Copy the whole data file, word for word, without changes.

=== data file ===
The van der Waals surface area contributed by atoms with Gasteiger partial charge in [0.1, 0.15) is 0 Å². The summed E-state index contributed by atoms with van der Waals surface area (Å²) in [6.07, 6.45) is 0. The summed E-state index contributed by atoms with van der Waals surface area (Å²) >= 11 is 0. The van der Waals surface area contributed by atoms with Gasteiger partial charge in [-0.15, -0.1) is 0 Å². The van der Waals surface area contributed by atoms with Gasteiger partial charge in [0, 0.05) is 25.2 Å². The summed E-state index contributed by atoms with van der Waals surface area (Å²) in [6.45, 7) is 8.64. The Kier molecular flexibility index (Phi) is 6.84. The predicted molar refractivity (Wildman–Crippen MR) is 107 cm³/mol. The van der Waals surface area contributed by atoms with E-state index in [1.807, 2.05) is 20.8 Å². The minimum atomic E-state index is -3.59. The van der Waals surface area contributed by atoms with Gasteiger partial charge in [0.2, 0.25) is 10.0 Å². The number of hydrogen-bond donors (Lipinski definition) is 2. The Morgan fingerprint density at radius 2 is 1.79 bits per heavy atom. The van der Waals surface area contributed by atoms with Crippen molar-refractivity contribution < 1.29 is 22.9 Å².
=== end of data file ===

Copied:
The van der Waals surface area contributed by atoms with Gasteiger partial charge in [0.1, 0.15) is 0 Å². The summed E-state index contributed by atoms with van der Waals surface area (Å²) in [6.07, 6.45) is 0. The summed E-state index contributed by atoms with van der Waals surface area (Å²) >= 11 is 0. The van der Waals surface area contributed by atoms with Gasteiger partial charge in [-0.15, -0.1) is 0 Å². The van der Waals surface area contributed by atoms with Gasteiger partial charge in [0, 0.05) is 25.2 Å². The summed E-state index contributed by atoms with van der Waals surface area (Å²) in [6.45, 7) is 8.64. The Kier molecular flexibility index (Phi) is 6.84. The predicted molar refractivity (Wildman–Crippen MR) is 107 cm³/mol. The van der Waals surface area contributed by atoms with E-state index in [1.807, 2.05) is 20.8 Å². The minimum atomic E-state index is -3.59. The van der Waals surface area contributed by atoms with Gasteiger partial charge in [0.2, 0.25) is 10.0 Å². The number of hydrogen-bond donors (Lipinski definition) is 2. The Morgan fingerprint density at radius 2 is 1.79 bits per heavy atom. The van der Waals surface area contributed by atoms with Crippen molar-refractivity contribution < 1.29 is 22.9 Å².